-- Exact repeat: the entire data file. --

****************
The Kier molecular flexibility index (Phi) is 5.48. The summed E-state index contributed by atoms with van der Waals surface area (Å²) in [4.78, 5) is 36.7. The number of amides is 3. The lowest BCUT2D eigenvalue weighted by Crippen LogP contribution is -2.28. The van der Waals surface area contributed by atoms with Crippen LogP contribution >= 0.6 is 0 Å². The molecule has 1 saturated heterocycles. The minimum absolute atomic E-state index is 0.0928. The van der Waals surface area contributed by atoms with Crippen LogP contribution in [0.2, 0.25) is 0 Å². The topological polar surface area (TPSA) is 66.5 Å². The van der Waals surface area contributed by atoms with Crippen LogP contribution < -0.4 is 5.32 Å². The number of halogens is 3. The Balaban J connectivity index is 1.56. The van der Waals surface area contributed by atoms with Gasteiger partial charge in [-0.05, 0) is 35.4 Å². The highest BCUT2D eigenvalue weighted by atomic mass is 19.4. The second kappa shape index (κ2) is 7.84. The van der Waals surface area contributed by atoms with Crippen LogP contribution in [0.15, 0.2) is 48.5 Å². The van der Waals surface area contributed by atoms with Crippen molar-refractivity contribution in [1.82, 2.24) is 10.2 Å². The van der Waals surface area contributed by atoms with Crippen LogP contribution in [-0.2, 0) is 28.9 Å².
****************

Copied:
The Kier molecular flexibility index (Phi) is 5.48. The summed E-state index contributed by atoms with van der Waals surface area (Å²) in [4.78, 5) is 36.7. The number of amides is 3. The lowest BCUT2D eigenvalue weighted by Crippen LogP contribution is -2.28. The van der Waals surface area contributed by atoms with Crippen LogP contribution >= 0.6 is 0 Å². The molecule has 1 saturated heterocycles. The minimum absolute atomic E-state index is 0.0928. The van der Waals surface area contributed by atoms with Crippen LogP contribution in [0.2, 0.25) is 0 Å². The topological polar surface area (TPSA) is 66.5 Å². The van der Waals surface area contributed by atoms with Crippen LogP contribution < -0.4 is 5.32 Å². The number of halogens is 3. The Balaban J connectivity index is 1.56. The van der Waals surface area contributed by atoms with Gasteiger partial charge in [-0.05, 0) is 35.4 Å². The highest BCUT2D eigenvalue weighted by atomic mass is 19.4. The second kappa shape index (κ2) is 7.84. The van der Waals surface area contributed by atoms with Crippen LogP contribution in [0.15, 0.2) is 48.5 Å². The van der Waals surface area contributed by atoms with Crippen molar-refractivity contribution in [1.82, 2.24) is 10.2 Å². The van der Waals surface area contributed by atoms with Crippen LogP contribution in [-0.2, 0) is 28.9 Å².